Cape Town If you drive east from the South African economic metropolis of Johannesburg in the direction of the Kruger National Park, you will pass a series of dreary industrial cities after a two-hour drive. Between Middelburg, Witbank and Belfast is the so-called Highveld, a sun-baked plateau dotted with coal-fired mines and chimneys.
Almost 80 percent of South Africa’s coal is mined here in the “coal belt”. It is estimated that 60 billion tonnes of mineable coal reserves lie beneath the eastern Highveld. The country’s energy supply could hardly be simpler – but not dirtier and more harmful to the climate.
In the World Climate Conference in Egypt moves Africa’s sooty energy economy into focus. The strategy of the West, as emphasized by the EU and the USA in Sharm el-Sheikh, be clear: It is important to support Africa in the transition to green energies. US President Joe Biden said at the beginning of the week that the company would help “clean energies to thrive in South Africa’s economy”.
In fact, some rich countries, including Germany, decided at the beginning of the year to set up energy partnerships in order to promote the energy transition in selected emerging countries.
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South Africa should function as a flagship project: the USA, Great Britain and the European Union (EU) will be available to the country on the Cape over the next five years in order to replace coal, which has so far clearly dominated there, with wind turbines and solar systems. One billion euros of this comes from Germany.
The initiative, which goes by the name of the Just Energy Transition Partnership (JETP), hopes to later expand the project to other emerging markets. Indonesia and Vietnam in particular would be countries that could drastically reduce their greenhouse gas emissions by converting their energy production. This Friday will be on the World Climate Conference further details of the program will be presented.
But the green vision of the West is opposed to a sooty reality, as climate protectionists calculate: Europe’s electricity producers are among the top customers in the South African coal belt around Middelburg, and European customers of all people bring the mining companies active there high profits.
Since natural gas prices have risen massively in the wake of the Ukraine war, Western governments are increasingly trying to get coal out South Africa, whose degradation they actually want to stop. When the power plant in Mehrum near Hanover in Lower Saxony was started up again at the beginning of August, the fuel for it came from South Africa.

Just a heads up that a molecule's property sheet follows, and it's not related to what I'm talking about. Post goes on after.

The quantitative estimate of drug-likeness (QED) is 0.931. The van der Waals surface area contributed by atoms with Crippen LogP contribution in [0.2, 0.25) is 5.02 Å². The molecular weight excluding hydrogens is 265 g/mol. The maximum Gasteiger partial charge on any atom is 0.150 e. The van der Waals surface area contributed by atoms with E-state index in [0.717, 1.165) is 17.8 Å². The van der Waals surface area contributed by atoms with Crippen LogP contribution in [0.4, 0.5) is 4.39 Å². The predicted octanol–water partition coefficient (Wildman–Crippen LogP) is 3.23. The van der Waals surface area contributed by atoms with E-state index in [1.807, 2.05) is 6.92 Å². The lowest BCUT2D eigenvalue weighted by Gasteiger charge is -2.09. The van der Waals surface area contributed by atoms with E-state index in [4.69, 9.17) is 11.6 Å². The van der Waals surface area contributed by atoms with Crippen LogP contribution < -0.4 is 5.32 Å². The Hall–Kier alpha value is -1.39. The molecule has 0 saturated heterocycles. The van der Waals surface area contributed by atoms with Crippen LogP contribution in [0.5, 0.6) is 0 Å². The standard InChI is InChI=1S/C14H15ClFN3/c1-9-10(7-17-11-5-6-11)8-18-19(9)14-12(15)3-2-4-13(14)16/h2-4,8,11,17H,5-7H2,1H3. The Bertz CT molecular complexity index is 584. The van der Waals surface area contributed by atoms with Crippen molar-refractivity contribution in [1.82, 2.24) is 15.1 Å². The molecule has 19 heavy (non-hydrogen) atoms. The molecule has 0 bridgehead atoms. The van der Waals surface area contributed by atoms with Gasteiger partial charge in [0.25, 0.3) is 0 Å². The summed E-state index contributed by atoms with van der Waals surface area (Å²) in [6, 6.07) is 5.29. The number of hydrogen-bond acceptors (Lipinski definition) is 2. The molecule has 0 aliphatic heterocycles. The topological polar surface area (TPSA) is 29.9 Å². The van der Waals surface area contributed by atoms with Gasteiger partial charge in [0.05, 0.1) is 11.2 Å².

In view of the sudden energy bottlenecks, fossil fuels are becoming increasingly important. Germany, for example, is currently massively increasing its coal imports from South Africa: While it still received a little more than a million tons from there in 2021, demand will increase drastically again this year, as figures from April of this year show, for example.
Significantly higher coal exports to the EU
In this period alone, the volume increased tenfold compared to the same month last year. According to data provider VesselsValue, South Africa’s most important coal export port in Richards Bay shipped more than 2.4 million tons of coal in April 2022, of which 560,000 tons were destined for Europe. In the same period last year, only one freighter had left Richards Bay for Europe, loaded with almost 60,000 tons of coal.
In South Africa itself, the ambivalent policy of the Europeans is registered with astonishment. “While the industrialized countries are asking us to phase out our coal-fired power plants, they are starting them up again themselves,” criticizes South Africa’s Environment Minister Barbara Creecy.
The new deal to switch to renewables more quickly could still cause problems for South Africa in the future. If the country’s government were to switch off just one coal-fired power plant at the moment, its own, badly battered energy supply could possibly collapse.
For 15 years, the country on the Cape has been plagued by blackouts due to a power buffer that has shrunk to zero. It was only in September that a new low was reached with outages of up to ten hours a day.
In addition, the country has long struggled with enormous logistical problems in transporting its coal from the mines in the provinces of Mpumalanga and KwaZulu-Natal. The state transport giant Transnet lacks locomotives, freight cars and trained personnel. Vandalism on the rail network and the theft of copper cables have also escalated to such an extent that Transnet has not been able to meet its delivery obligations for a long time – and at times even had to completely suspend them.
In view of the already desolate energy infrastructure, it will be all the more difficult to put the Cape’s “coal junkie” on withdrawal, says Environment Minister Greecy. However, this cannot be completely ruled out. “It’s entirely possible to gradually change the energy mix and increase the share of renewables at the same time,” she says.
Nevertheless, she is convinced that her country will remain dependent on coal in the medium term. Their replacement will only succeed if, in the end, an entire industry, including suppliers, is created around renewable energies. However, the 8.5 billion dollars in the industrialized countries are far from enough for such a comprehensive structural change. Especially since a large part of the money is based on credit.
Researchers from the University of Stellenbosch put the cost of the South African energy transition at around 250 billion dollars – almost thirty times what could flow into the country over the next five years.